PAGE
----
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I accidentally found that the Clang compiler allows :

inline class AAA
{
};

in C++. What's this?


PS. I reported this to Clang mailing list cfe-dev@cs.uiuc.edu, and now waiting for reply. I'll update this question by I'm informed.

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inline function makes sense....but inline class?? –  Mark Mar 22 '11 at 7:39
8  
"What's this?" - Something that doesn't exist in standard C++. The inline specifier is for functions, not classes. You may have stumbled upon a bug in the Clang C++ compiler. –  In silico Mar 22 '11 at 7:39
1  
Added clang tag, I could not find anything on the bug tracker, it might be worth opening one (you could always post a mail to cfe-dev [at] cs.uiuc.edu beforehand if you're unsure). If this is on the 2.9 line, they'll probably want to fix it soon. –  Matthieu M. Mar 22 '11 at 7:43
    
This may be something that tells the compiler not to generate object-oriented code for the class you defined. Maybe it expands the class declaration and memory management into the user code to make speed faster. –  Hossein Mar 22 '11 at 7:46
    
Thanks guys. I have reported this to cfe-dev@cs.uiuc.edu. And I'm waiting for reply. –  Eonil Mar 23 '11 at 4:04

3 Answers 3

It's allowed in case you wish to declare a function that returns an object of that class directly after the class's declaration, for example :

#include <iostream>

inline class AAA 
{
public:
    AAA()
    {
        // Nothing
    }

    AAA(const AAA& _Param)
    {
        std::cout << "Calling Copy Constructor of AAA\n";
    }
}A()
 {
     AAA a;
     return a;
 };

int main()
{
    A();
    return 0;
}

Also you should notice the compiler errors (or warnings) that appear in other illegal cases, such as declaring a variable instead of A(), also notice that the compiler tells you that he ignores this inline if you didn't declare any function.

Hope that's helpful.

Edit : For The comment of Eonil

If you are talking about your code above in the question, then it's the same case as I see, the compiler will give you a warning : 'inline ' : ignored on left of 'AAA' when no variable is declared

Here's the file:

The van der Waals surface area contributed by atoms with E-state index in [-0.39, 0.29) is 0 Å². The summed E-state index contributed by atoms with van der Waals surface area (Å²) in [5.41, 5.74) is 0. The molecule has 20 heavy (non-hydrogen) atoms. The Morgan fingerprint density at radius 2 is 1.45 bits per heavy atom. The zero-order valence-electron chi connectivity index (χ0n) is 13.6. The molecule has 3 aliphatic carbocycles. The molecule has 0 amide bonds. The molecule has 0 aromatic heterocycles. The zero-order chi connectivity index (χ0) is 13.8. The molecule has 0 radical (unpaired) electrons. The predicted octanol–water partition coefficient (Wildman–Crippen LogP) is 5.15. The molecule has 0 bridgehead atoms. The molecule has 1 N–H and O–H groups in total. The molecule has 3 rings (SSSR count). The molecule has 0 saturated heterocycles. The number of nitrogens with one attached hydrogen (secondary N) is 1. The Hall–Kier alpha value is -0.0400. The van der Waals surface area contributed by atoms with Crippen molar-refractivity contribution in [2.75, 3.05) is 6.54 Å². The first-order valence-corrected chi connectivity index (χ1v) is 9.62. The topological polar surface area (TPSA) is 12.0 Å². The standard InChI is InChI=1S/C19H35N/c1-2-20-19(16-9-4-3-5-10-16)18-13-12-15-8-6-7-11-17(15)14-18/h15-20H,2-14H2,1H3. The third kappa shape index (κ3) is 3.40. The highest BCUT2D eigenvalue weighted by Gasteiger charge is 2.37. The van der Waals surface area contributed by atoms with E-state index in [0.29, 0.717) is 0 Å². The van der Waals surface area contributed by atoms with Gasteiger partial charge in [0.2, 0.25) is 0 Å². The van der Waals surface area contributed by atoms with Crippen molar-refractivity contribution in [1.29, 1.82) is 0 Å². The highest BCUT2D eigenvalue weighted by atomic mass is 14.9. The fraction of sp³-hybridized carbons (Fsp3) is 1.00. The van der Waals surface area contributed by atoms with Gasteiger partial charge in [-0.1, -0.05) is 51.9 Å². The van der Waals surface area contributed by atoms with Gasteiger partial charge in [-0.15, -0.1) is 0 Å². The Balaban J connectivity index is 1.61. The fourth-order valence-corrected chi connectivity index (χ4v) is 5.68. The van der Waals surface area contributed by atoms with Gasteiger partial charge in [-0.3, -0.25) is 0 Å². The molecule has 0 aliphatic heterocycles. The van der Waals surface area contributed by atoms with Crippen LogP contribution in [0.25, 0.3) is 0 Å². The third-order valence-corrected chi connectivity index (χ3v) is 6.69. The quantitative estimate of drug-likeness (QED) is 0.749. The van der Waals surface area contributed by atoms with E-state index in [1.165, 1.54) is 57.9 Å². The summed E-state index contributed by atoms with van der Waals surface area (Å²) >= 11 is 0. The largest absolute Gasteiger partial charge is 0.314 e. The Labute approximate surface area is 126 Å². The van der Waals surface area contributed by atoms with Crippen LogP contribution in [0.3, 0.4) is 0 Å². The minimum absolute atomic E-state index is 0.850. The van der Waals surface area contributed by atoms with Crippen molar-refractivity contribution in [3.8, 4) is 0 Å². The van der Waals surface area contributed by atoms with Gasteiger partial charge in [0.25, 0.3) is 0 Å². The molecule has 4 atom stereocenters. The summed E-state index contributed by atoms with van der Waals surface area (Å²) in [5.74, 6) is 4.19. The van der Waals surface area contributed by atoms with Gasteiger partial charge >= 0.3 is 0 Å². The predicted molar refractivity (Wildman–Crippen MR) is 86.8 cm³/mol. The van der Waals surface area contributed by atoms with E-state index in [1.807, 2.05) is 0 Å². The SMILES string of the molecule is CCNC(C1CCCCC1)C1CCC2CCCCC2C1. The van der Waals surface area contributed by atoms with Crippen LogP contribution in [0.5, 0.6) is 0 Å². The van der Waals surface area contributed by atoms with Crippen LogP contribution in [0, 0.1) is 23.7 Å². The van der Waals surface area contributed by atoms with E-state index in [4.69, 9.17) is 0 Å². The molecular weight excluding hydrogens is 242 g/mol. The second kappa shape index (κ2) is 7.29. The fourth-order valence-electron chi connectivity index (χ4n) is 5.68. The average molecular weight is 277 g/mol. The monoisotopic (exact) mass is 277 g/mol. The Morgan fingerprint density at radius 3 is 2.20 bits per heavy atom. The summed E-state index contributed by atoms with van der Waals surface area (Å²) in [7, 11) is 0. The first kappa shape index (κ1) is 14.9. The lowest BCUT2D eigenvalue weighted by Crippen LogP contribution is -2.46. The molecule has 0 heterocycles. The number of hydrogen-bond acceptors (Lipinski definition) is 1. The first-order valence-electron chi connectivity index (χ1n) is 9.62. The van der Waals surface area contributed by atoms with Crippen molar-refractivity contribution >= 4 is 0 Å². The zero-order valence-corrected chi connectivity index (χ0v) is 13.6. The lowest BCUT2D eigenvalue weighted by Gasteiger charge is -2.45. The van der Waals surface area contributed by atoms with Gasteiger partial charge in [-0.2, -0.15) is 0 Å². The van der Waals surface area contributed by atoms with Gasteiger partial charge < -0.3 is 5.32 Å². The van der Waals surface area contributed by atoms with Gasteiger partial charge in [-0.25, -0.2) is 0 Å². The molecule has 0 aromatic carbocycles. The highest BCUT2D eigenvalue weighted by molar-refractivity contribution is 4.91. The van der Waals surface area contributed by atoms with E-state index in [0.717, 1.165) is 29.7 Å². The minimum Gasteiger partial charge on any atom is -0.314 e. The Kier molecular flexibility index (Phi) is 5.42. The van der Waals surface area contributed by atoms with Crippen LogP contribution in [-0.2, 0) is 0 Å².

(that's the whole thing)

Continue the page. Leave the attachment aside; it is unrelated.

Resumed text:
However, if you use the code in my answer but replace A() with a variable, B for example, it will generate a compiler error : 'B' : 'inline' not permitted on data declarations

So we find that the compiler made no mistake with accepting such declarations, how about trying to write inline double; on its own? it will generate a warning : 'inline ' : ignored on left of 'double' when no variable is declared

Now how about this declaration :

double inline d()
{
}

It gives no warnings or errors, it's exactly the same as :

inline double d()
{
}

since the precedence of inline is not important at all.

The Frist code (in the whole answer) is similar to writing :

class AAA
{
    // Code
};

inline class AAA A()
{
    // Code
}

which is legal.

And, in other way, it can be written as :

class AAA
{
    // Code
};

class AAA inline A()
{
    // Code
}

You would be reliefed if you see the first code (in the whole answer) written like :

#include <iostream>

class AAA 
{
    // Code
} inline A()
 {
    // Code
 };

But they are the same, since there is no importance for the precedence of inline.

Hope it's clear and convincing.

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1  
My eyes!! +1 though for a nice and cryptic example when this works. :) –  Xeo Mar 22 '11 at 9:03
    
@Xeo: Peace, brother :) –  Tamer Shlash Mar 22 '11 at 9:05
1  
Could you elaborate WTF, is happening here? Why would I ever declare a function like that, and is that function a method of the class? –  polemon Mar 22 '11 at 9:20
1  
@polemon: This function is not a method of that class, it's a function on its own, you could declare funciton or variable immediately after the closing brace and before the semicolon ; and it (the function) will return an object of that class (and the variable will be an object of that class). And for reason, I don't actually have any reason for functions, there may be some reasons for variables, yet I don't have any of them in mind right now. –  Tamer Shlash Mar 22 '11 at 9:27
    
@Mr.TAMER's particular construct might be legal (and it's definitely crazy), but if there's no function, I think the compiler ought to reject it, not warn about it. (And the clang version with Xcode4 does neither.) This still smells like a bug to me. Does anyone have chapter&verse from the standard on this? –  Nicholas Knight Mar 22 '11 at 11:42

clang shouldn't allow this, inline can only be used in the declaration of functions, from ISO/IEC 14882:2003 7.1.2 [dcl.fct.spec] / 1 :

Function-specifiers can be used only in function declarations.

inline is one of three function-specifiers, virtual and explicit being the others.

As @MatthieuM notes, in the next version of C++ (C++0x), the inline keyword will also be allowed in namespace definitions (with different semantics to inline as a function-specifier).

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1  
In the context of C++0x, it can be used with namespaces too. –  Matthieu M. Mar 22 '11 at 7:42
    
@Matthieu: Could you expand on that? –  Xeo Mar 22 '11 at 8:02
3  
    
@In silico: Thanks! –  Xeo Mar 22 '11 at 8:09
up vote 3 down vote accepted

I got an answer from Clang mailing list. It was a bug: http://llvm.org/bugs/show_bug.cgi?id=3941

However it looks already fixed in recent build. Thanks anyway :)

Here's the conversation: http://lists.cs.uiuc.edu/pipermail/cfe-dev/2011-March/014207.html

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